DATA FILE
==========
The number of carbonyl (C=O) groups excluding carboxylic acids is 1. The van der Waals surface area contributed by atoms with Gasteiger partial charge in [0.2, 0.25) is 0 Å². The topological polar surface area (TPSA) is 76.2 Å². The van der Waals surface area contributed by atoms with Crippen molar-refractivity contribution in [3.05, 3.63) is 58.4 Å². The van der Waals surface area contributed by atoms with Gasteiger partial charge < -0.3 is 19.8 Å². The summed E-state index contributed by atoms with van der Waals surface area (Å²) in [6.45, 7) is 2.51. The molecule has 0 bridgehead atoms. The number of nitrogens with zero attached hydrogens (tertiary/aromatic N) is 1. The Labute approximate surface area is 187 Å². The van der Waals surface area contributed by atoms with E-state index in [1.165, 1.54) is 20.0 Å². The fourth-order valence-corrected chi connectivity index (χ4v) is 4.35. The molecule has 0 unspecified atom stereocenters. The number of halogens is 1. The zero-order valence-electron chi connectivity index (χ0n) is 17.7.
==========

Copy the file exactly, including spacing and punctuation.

The number of carbonyl (C=O) groups excluding carboxylic acids is 1. The van der Waals surface area contributed by atoms with Gasteiger partial charge in [0.2, 0.25) is 0 Å². The topological polar surface area (TPSA) is 76.2 Å². The van der Waals surface area contributed by atoms with Crippen molar-refractivity contribution in [3.05, 3.63) is 58.4 Å². The van der Waals surface area contributed by atoms with Gasteiger partial charge < -0.3 is 19.8 Å². The summed E-state index contributed by atoms with van der Waals surface area (Å²) in [6.45, 7) is 2.51. The molecule has 0 bridgehead atoms. The number of nitrogens with zero attached hydrogens (tertiary/aromatic N) is 1. The Labute approximate surface area is 187 Å². The van der Waals surface area contributed by atoms with E-state index in [1.165, 1.54) is 20.0 Å². The fourth-order valence-corrected chi connectivity index (χ4v) is 4.35. The molecule has 0 unspecified atom stereocenters. The number of halogens is 1. The zero-order valence-electron chi connectivity index (χ0n) is 17.7.